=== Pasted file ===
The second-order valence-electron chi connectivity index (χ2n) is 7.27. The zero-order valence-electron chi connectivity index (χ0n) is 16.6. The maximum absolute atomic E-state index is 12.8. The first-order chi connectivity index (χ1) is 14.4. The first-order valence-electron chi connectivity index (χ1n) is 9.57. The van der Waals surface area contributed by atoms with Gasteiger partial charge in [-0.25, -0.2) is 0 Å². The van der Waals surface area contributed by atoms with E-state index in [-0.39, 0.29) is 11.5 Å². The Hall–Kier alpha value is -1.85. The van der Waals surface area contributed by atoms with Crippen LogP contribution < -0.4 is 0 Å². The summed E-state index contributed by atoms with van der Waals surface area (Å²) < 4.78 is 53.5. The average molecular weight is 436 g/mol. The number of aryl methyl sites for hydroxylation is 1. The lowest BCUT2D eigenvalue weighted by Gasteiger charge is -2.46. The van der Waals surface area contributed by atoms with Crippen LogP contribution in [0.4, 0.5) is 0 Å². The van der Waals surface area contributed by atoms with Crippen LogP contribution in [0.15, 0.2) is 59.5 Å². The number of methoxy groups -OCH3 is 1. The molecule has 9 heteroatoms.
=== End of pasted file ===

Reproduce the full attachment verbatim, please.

The second-order valence-electron chi connectivity index (χ2n) is 7.27. The zero-order valence-electron chi connectivity index (χ0n) is 16.6. The maximum absolute atomic E-state index is 12.8. The first-order chi connectivity index (χ1) is 14.4. The first-order valence-electron chi connectivity index (χ1n) is 9.57. The van der Waals surface area contributed by atoms with Gasteiger partial charge in [-0.25, -0.2) is 0 Å². The van der Waals surface area contributed by atoms with E-state index in [-0.39, 0.29) is 11.5 Å². The Hall–Kier alpha value is -1.85. The van der Waals surface area contributed by atoms with Crippen LogP contribution < -0.4 is 0 Å². The summed E-state index contributed by atoms with van der Waals surface area (Å²) < 4.78 is 53.5. The average molecular weight is 436 g/mol. The number of aryl methyl sites for hydroxylation is 1. The lowest BCUT2D eigenvalue weighted by Gasteiger charge is -2.46. The van der Waals surface area contributed by atoms with Crippen LogP contribution in [0.4, 0.5) is 0 Å². The van der Waals surface area contributed by atoms with Crippen LogP contribution in [0.15, 0.2) is 59.5 Å². The number of methoxy groups -OCH3 is 1. The molecule has 9 heteroatoms.